Wednesday, September 17, 2008

Should you start with the introduction?

When I work with an author on the whole manuscript (versus just the nonfiction book proposal or scholarly prospectus) it involves that individual sending me sections of the book as they are written. I'm surprised how many authors start with the introduction. This may be helpful as a throat-clearing exercise, but for the most part, introductions work best when they are crafted last. Ditto first chapters, that can sometimes serve as gateways into the rest of the book. After all, an introduction should reflect a full understanding of what the book is and what it accomplishes -- yet few writers truly grasp this when they start writing. Most of the writers I've worked with (myself included) have to go through the journey of crafting the manuscript and paring/editing it down to size before we realize what sort of horse we've carved.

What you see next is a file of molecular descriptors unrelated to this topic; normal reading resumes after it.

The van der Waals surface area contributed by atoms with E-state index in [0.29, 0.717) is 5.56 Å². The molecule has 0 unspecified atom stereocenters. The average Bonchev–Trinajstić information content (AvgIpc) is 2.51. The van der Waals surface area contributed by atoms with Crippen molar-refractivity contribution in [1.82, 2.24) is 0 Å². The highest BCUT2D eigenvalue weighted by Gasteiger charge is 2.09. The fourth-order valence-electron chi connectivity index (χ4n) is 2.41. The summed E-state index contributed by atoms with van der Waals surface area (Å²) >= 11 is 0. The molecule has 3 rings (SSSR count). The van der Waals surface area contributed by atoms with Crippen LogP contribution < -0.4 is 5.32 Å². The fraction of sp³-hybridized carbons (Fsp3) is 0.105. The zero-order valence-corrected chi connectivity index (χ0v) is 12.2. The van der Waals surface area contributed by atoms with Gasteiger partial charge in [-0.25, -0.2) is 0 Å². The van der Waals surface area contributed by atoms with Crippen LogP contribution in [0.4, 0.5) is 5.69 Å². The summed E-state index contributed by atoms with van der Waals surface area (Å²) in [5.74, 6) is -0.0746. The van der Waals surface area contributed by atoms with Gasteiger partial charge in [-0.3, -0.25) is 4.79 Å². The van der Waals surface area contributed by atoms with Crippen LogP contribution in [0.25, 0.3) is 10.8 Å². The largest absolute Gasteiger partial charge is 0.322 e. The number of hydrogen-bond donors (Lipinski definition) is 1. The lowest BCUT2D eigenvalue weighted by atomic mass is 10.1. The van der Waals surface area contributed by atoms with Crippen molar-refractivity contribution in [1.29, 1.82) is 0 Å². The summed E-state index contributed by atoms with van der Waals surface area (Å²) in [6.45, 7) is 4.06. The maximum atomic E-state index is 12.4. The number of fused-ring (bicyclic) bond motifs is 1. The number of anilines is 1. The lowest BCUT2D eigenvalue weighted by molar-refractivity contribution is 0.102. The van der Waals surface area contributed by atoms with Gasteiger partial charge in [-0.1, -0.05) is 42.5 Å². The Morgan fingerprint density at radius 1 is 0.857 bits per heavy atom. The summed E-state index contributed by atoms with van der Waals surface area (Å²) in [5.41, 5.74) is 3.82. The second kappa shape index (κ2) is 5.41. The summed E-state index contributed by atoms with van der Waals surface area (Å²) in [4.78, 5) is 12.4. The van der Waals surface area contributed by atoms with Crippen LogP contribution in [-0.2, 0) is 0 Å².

Or perhaps it's a bit like cupcakes. You make the little thing first, and then ice it. (Okay, I'm reaching here, but it's only 9:10 a.m. and I already want a snack.)

*Image swiped from

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